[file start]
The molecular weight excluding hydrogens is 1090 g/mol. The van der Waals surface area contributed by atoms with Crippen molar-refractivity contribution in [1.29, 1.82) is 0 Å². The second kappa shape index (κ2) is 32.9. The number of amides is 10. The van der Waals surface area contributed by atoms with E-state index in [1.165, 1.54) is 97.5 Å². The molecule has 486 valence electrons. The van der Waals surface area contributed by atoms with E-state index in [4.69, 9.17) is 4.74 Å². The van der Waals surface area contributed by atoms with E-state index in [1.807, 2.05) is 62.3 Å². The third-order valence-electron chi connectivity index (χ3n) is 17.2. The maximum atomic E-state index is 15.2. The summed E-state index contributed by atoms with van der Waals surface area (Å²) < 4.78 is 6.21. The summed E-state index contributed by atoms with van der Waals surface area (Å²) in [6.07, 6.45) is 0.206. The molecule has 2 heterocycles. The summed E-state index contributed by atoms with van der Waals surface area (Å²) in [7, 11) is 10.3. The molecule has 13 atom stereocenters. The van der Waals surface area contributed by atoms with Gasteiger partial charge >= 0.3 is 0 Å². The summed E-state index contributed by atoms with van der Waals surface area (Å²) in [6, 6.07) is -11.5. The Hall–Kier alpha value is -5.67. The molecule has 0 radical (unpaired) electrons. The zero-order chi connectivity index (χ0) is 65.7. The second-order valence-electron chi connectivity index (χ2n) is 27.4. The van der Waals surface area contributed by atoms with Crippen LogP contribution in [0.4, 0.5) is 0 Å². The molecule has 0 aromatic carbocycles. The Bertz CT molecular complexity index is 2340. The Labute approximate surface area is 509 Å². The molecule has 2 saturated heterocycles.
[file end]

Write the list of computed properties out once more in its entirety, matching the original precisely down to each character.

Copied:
The molecular weight excluding hydrogens is 1090 g/mol. The van der Waals surface area contributed by atoms with Crippen molar-refractivity contribution in [1.29, 1.82) is 0 Å². The second kappa shape index (κ2) is 32.9. The number of amides is 10. The van der Waals surface area contributed by atoms with E-state index in [1.165, 1.54) is 97.5 Å². The molecule has 486 valence electrons. The van der Waals surface area contributed by atoms with E-state index in [4.69, 9.17) is 4.74 Å². The van der Waals surface area contributed by atoms with E-state index in [1.807, 2.05) is 62.3 Å². The third-order valence-electron chi connectivity index (χ3n) is 17.2. The maximum atomic E-state index is 15.2. The summed E-state index contributed by atoms with van der Waals surface area (Å²) < 4.78 is 6.21. The summed E-state index contributed by atoms with van der Waals surface area (Å²) in [6.07, 6.45) is 0.206. The molecule has 2 heterocycles. The summed E-state index contributed by atoms with van der Waals surface area (Å²) in [7, 11) is 10.3. The molecule has 13 atom stereocenters. The van der Waals surface area contributed by atoms with Gasteiger partial charge >= 0.3 is 0 Å². The summed E-state index contributed by atoms with van der Waals surface area (Å²) in [6, 6.07) is -11.5. The Hall–Kier alpha value is -5.67. The molecule has 0 radical (unpaired) electrons. The zero-order chi connectivity index (χ0) is 65.7. The second-order valence-electron chi connectivity index (χ2n) is 27.4. The van der Waals surface area contributed by atoms with Crippen LogP contribution in [0.4, 0.5) is 0 Å². The molecule has 0 aromatic carbocycles. The Bertz CT molecular complexity index is 2340. The Labute approximate surface area is 509 Å². The molecule has 2 saturated heterocycles.